Now staycations are under threat: Culture Secretary Oliver Dowden says reopening the tourism industry could be delayed beyond July 4… meaning even a summer holiday in the UK might be off limits
- Hotels, campsites and guesthouses have been taking bookings for July
- Yet now warnings have emerged that tourism may not commence from the 4th
- There may be ‘phased return’, with low-risk accommodation like campsites first
The reopening of the British tourism industry could be delayed beyond July 4, the Culture Secretary has warned.
Hotels, campsites and guesthouses have been taking bookings from the start of next month after Boris Johnson’s ‘road map’ for exiting lockdown indicated that the tourism ban could end then.
But with the deadline barely a fortnight away, Oliver Dowden has said it was still too early to say whether Britain’s beleaguered tourist businesses would finally be able to open their doors.
Officials also warned that there could be a ‘phased return’, with relatively low-risk accommodation like campsites, caravan parks and self-catering flats and cottages allowed to reopen before hotels and bed and breakfasts, which make greater use of shared facilities.
The tourism sector may now have to wait on a proposed July 4 re-start, after the Government was warned it may still be unsafe to begin mass movements
Center Parcs has revealed it is pushing back bookings to July 13 at the earliest and others are likely to follow suit. Pictured: the swimming pool of the Woburn Forest branch
Speaking at Wednesday night’s No10 briefing, Mr Dowden said that although the industry had made ‘a lot of progress’ on how to minimise the risk of the virus spreading, Government scientists had still not agreed it was safe.
‘We have set out a road map,’ he said. ‘The next stage is July 4. I very much hope that we’ll be able to stick to that roadmap and we will see tourism return to the UK… but we can only do so when it’s safe.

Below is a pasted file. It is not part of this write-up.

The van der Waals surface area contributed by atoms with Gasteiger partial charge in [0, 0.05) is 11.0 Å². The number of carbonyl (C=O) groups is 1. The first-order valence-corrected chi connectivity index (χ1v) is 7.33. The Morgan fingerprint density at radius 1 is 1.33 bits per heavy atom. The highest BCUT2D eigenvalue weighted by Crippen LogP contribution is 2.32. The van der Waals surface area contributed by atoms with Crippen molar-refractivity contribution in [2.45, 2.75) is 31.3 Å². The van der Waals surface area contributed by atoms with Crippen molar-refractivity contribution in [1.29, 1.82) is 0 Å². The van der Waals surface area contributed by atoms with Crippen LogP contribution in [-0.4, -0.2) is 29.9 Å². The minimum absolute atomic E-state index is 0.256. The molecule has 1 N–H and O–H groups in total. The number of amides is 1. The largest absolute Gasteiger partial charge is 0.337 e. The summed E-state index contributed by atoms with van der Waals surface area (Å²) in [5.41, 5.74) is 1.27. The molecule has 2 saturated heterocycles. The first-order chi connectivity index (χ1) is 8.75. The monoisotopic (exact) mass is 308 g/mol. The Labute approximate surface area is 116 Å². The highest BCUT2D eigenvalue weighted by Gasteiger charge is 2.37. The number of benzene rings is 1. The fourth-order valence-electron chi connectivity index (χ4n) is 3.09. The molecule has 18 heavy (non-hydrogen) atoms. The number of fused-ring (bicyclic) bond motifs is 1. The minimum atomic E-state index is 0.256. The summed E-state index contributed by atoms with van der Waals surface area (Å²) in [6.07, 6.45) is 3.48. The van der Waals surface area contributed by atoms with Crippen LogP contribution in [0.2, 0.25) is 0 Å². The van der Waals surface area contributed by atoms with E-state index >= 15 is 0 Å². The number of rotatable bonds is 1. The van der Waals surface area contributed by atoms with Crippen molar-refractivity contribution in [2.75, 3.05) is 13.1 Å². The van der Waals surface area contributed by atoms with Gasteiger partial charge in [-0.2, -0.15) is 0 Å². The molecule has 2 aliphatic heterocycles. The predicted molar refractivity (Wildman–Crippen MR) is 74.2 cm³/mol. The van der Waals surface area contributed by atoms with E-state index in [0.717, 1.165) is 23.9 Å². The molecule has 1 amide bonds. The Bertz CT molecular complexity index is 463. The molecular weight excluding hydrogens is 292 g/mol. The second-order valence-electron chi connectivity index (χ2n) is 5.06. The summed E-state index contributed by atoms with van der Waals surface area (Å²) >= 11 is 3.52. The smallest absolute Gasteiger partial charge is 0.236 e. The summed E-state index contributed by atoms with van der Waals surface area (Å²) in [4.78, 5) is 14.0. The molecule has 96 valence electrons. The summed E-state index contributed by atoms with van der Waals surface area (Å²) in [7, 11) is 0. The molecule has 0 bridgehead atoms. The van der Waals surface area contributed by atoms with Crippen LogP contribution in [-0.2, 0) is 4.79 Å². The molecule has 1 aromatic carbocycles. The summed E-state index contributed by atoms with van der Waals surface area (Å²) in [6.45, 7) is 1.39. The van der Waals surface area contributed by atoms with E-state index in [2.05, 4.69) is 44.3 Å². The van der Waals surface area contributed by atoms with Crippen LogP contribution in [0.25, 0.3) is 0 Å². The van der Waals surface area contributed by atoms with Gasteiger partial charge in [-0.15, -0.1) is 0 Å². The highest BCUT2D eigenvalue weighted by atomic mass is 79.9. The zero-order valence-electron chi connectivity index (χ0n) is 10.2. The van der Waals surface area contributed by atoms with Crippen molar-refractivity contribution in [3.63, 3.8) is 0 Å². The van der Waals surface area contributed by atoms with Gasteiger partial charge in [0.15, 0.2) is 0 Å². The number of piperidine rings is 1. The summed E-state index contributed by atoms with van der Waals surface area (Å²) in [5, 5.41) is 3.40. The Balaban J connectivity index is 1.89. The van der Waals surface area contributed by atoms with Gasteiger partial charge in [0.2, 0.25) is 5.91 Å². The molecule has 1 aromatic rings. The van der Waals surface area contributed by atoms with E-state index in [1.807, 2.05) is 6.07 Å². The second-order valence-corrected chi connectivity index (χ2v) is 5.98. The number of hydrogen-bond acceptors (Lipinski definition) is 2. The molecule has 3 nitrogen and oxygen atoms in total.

‘We have made a lot of progress, but the key thing is ensuring it’s safe.’ Ministers are expected to make a final decision next week on whether to give the green light for the domestic tourist industry and the wider hospitality sector to reopen on July 4.
But one government source acknowledged the decision was in the balance. ‘Every department is fighting for its own sector,’ the source said.
Culture Secretary Oliver Dowden said on Wednesday that although the tourism industry had made progress on virus control, Government scientists had still not agreed it was safe
‘The problem is that we only have limited headroom for relaxing the rules, so some very difficult decisions will have to be made.’
The warning came as hospitality and tourism bosses said the sector needed certainty now about the date when firms could reopen.
Kate Nicholls, chief executive of trade body UK Hospitality, said: ‘We need confirmation of the reopening date for hospitality businesses without any further delay.
‘Businesses need time to prepare and the first step in giving them some much-needed clarity is confirmation of when they can open their doors again.
There may be ‘phased return’ to travel, with low-risk accommodation like campsites the first to be allowed to get back on their feet. Pictured: Cloud Farm Campsite in Lynton
‘This is particularly important for hotels and tourism, where 60 per cent of bookings are made more than two weeks in advance.’
Caravan, camping and holiday parks were planning to re-open in the first week of July. However, Center Parcs, has revealed it is pushing this back to July 13 at the earliest and others are likely to follow suit.
The decision to delay is all the more frustrating for the company as most Center Parcs across Europe re-opened this week – albeit with social-distancing restrictions.
Even the pools are operating in Center Parcs in France, Germany, Belgium and the Netherlands with restrictions on the numbers allowed in at one time. This is designed to maintain a social distancing rule of 1.5m rather than the 2m required in the UK.
Kate Nicholls, chief executive of trade body UK Hospitality has called for confirmation of the reopening date for hospitality businesses without any further delay
A growing number of campsites have decided to pause or cancel all tent bookings because operators are in the dark about what safeguards will be required.
The advice is expected to mean that many of the facilities, such as playgrounds and children’s clubs, will be closed, so taking away much of the fun.
At the same time bars and restaurants may only operate as takeaways. Most importantly, camping and caravan sites are worried they will not be allowed to open shower and toilet blocks. If these are closed, or forced to impose social distancing and queues, many families will be put off.